The U.S. Chamber’s Latest Attack on Class Actions

The U.S. Chamber of Commerce really doesn’t like class actions. Neither do the corporations that fund their efforts. Why? Mainly because corporations and their front groups know that class actions give American workers and consumers the power and ability to level the playing field, even when facing the most powerful corporations in the world. In fact, class actions are often the only way that individuals can hold corporations accountable when they are faced with widespread wrongdoing.

The Chamber’s disdain for class actions was on full display at a hearing in the House Judiciary Subcommittee on the Constitution and Civil Justice. Entitled, “The State of Class Action Ten Years After the Enactment of the Class Action Fairness Act,” the hearing set out to set the stage to pass legislation to further limit consumers’ ability to band together in a class action.

This is the latest move in their campaign to chip away at consumers’ access to justice. They have attacked class actions from every conceivable angle – from advocating for amendments to weaken the procedural rule governing class actions, to pushing Congress to enact laws that serve as hurdles to class formation, to burying class action bans in forced arbitration clauses hidden in the fine print.

But at today’s hearing some witnesses actually argued that class actions serve very little public good. However, a new study released today by the American Association for Justice (AAJ) and the National Association of Consumer Advocates (NACA), debunks this notion and highlights ways that class actions benefited consumers in just the year 2009 alone:

  • They empowered consumers. When the price of propane shot up in 2008, consumers filed suit against Ferrellgas for allegedly reducing the amount of propane in its tanks without notifying consumers or changing the labels. Through a class action settlement, consumers recovered up to $25 million for being overcharged. [1]
  • They allowed victims of financial fraud to recover. Through a class action, $219 million was returned to investors whose retirement funds were devastated by Bernie Madoff’s colossal Ponzi scheme. The judge in the case praised the equitable settlement, stating that nearly all class members were made whole. [2]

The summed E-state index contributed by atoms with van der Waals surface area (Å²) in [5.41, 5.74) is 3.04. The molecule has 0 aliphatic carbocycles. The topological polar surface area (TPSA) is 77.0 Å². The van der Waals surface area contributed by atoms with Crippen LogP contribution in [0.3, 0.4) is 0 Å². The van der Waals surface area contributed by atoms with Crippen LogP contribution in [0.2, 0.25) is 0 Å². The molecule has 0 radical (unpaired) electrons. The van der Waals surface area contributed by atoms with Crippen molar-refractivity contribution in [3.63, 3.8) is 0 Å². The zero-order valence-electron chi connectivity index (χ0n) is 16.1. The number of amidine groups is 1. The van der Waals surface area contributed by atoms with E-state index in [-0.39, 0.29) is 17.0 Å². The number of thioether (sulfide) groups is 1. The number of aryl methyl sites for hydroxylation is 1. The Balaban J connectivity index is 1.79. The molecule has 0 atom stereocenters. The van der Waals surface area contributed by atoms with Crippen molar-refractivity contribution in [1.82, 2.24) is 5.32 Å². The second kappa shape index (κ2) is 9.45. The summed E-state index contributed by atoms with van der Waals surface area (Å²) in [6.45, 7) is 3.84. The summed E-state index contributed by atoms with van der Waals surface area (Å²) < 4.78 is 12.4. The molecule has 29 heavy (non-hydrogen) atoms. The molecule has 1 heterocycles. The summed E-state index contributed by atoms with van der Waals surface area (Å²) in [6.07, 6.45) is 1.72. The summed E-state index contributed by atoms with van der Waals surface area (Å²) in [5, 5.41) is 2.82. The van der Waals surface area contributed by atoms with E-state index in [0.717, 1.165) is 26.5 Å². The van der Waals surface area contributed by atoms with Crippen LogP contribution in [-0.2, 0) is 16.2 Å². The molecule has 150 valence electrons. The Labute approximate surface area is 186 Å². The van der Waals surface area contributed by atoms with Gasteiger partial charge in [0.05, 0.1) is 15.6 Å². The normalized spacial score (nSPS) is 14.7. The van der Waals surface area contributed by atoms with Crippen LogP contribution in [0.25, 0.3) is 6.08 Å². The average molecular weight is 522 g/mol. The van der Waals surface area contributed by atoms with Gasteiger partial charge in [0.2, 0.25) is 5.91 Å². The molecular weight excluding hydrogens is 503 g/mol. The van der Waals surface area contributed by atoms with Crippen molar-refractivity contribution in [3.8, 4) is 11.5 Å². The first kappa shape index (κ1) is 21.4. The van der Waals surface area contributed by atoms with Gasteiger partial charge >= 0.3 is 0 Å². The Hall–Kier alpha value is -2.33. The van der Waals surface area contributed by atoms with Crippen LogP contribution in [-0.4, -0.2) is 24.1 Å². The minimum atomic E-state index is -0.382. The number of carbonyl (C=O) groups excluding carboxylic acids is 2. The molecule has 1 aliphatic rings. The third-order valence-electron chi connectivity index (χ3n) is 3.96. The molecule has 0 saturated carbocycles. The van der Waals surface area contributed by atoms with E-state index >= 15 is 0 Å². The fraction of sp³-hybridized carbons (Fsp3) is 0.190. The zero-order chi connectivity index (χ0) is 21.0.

• They restored people’s rights. Thousands of disabled residents living in New York City Housing Authority buildings could not go in and out of their housing due to widespread disrepair of elevators. Through a class actions, the residents forced the city to repair the elevators in a timely matter. [3]
  • They restored employees’ retirement funds. Level 3 Communications employees filed suit against employee retirement plan managers for withholding information about company troubles and continuing to invest in the overvalued company stock while employees lost their retirement funds. It took a class action to restore $3.2 million in lost retirement funds. [4]
  • They addressed health and environmental harms. A dike at a coal plant operated by the Tennessee Valley Authority (TVA) burst, sending more than a billion gallons of highly toxic coal ash slurry into waterways and covering nearly 300 acres with sludge. The coal ash at this plant was held in earthen dikes rather than lined landfills. Leaks and seepage plagued the dikes at the TVA coal plant for years. According to an inspection report, the TVA knew about leaks at the facility for more than two decades and opted not to pay for long-term solutions to the problem. A class action was brought on behalf of property owners who suffered damages. The district court found in their favor on their claims of negligence, trespass, and private nuisance. The case then went to mediation to determine appropriate damages, and on August 1, 2014, it was announced that TVA had agreed to pay $27.8 million to settle claims from property owners who suffered damages due to the 2008 spill of coal ash sludge. [5]

You can read the full report here.

Stay tuned for more to come on this issue.

[1] Drucker v. Ferrellgas Partners L.P. et al, No. 2:09-cv-02305 (D. Kan. 2009).

[2] Bd. Of Trustees of Buffalo Laborers Security Fund et al v. J.P. Jeanneret Assocs. Inc. et al, No. 09-cv-08362 (S.D.N.Y. 2009), In re Beacon Assocs. Litig., No. 09-cv-00777 (S.D.N.Y. 2012) and In Re J.P. Jeanneret Assocs., 769 F. Supp. 2d 340 (S.D.N.Y. 2011).

[3] Brito et al v. New York City Housing Authority, et al, 09-cv-01621 (E.D.N.Y.).;

[4] Walter v. Level 3 Communications, Inc., No. 09-cv-00658 (D. Colo. 2009).

[5] Blanchard v. Tennessee Valley Authority, No. 09-cv-00009 (E.D. Tenn. 2009).